Tutors: Giulio Verdini & Corinna Dean
Giulio Verdini is Reader in Urban Planning and Course Leader of the BA Designing Cities. He is also vice-President of ILAUD, The International Laboratory of Architecture and Urban Design, founded by Giancarlo De Carlo in 1976
Corinna Dean established the Archive for Rural Contemporary Architecture, ARCA + Drawing Matter will host a workshop this summer at Shatwell Farm, which will construct an interpretation of James Gowan’s shed using organic materials. Her most recent research paper will trace the vital materialism of the former dynamite factory on the Hoo Peninsula and host a Temporary Field Station of the Estuary Festival.
Year 2: Climate Urbanism Studio
The Studio investigates how to build up climate resilient post-pandemic cities and neighbourhoods, capitalising on existing learning from the Covid-19 outbreak. In particular, it explores ways to address global environmental challenges and to tackle ‘the many social and economic dimensions of this crisis, while focusing on the most vulnerable’ (UN-Habitat, 2020). The aim is to redesign cities to strengthen their resilience against all hazards (pandemics, economic shocks, climate). Urban areas unveil the effectiveness (or lack thereof) of the combined effect of top-down measures and bottom-up mobilisation of communities to face such global and complex challenges.
Students have engaged with current debates on the impact of Covid-19 on cities, and acquired knowledge of analytical tools, methodologies and good practices related to the emerging field of climate urbanism. A framework of sustainability has been proposed to guide students to formulate a landscape and urban strategy for the selected study area.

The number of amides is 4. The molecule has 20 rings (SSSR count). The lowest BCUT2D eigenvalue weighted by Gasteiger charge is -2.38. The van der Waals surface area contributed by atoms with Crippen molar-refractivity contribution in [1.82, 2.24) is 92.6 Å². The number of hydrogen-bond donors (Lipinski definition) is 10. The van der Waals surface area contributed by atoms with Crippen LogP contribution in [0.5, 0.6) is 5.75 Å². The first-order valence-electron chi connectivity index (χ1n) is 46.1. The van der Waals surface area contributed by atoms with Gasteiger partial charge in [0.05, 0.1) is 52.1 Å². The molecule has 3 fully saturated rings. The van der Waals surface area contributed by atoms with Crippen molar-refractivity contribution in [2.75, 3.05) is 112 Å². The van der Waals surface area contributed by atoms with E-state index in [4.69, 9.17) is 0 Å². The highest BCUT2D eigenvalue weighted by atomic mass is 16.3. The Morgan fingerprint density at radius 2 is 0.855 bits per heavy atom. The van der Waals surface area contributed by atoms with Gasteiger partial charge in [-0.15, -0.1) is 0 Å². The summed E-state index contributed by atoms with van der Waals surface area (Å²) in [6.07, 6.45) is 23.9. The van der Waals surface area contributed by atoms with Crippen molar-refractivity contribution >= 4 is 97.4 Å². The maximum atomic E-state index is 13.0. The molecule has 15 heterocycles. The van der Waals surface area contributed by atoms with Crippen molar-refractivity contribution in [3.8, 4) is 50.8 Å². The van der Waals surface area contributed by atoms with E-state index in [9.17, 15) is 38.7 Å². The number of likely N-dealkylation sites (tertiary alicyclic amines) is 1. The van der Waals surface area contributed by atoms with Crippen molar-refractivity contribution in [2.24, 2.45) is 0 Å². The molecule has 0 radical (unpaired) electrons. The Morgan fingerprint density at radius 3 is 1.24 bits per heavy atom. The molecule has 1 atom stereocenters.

The studio was part of a broad research project initiated by ILAUD (the International Laboratory of Architecture and Urban Design) on ‘Contemporary Cities under Shock and Stresses’ (CCSS), culminating in a virtual workshop held in Milan in late April 2021.
The case study selected is the Lower Lea Valley in East London. Due to its very fragmented nature, being comprised of large-scale industrial areas and mixed residential areas, in some cases with problems of social depravation, the area has remained relatively untouched by the large property developments of the London Docks, but equally affected by the Olympic Games regeneration project to the north. Since then, a framework for a new linear park along the Lea was proposed but never fully implemented. This is because its location, between the boroughs of Tower Hamlets and Newham, has been always considered a ‘backyard’ and not politically relevant. Today, in light of the impact of the pandemic, this area is being reconsidered as an important ecological resource with the potential to reinforce its role of social and environmental infrastructure for the surrounding residential areas. Students have therefore worked to propose resilient and green solutions for the future of the river area.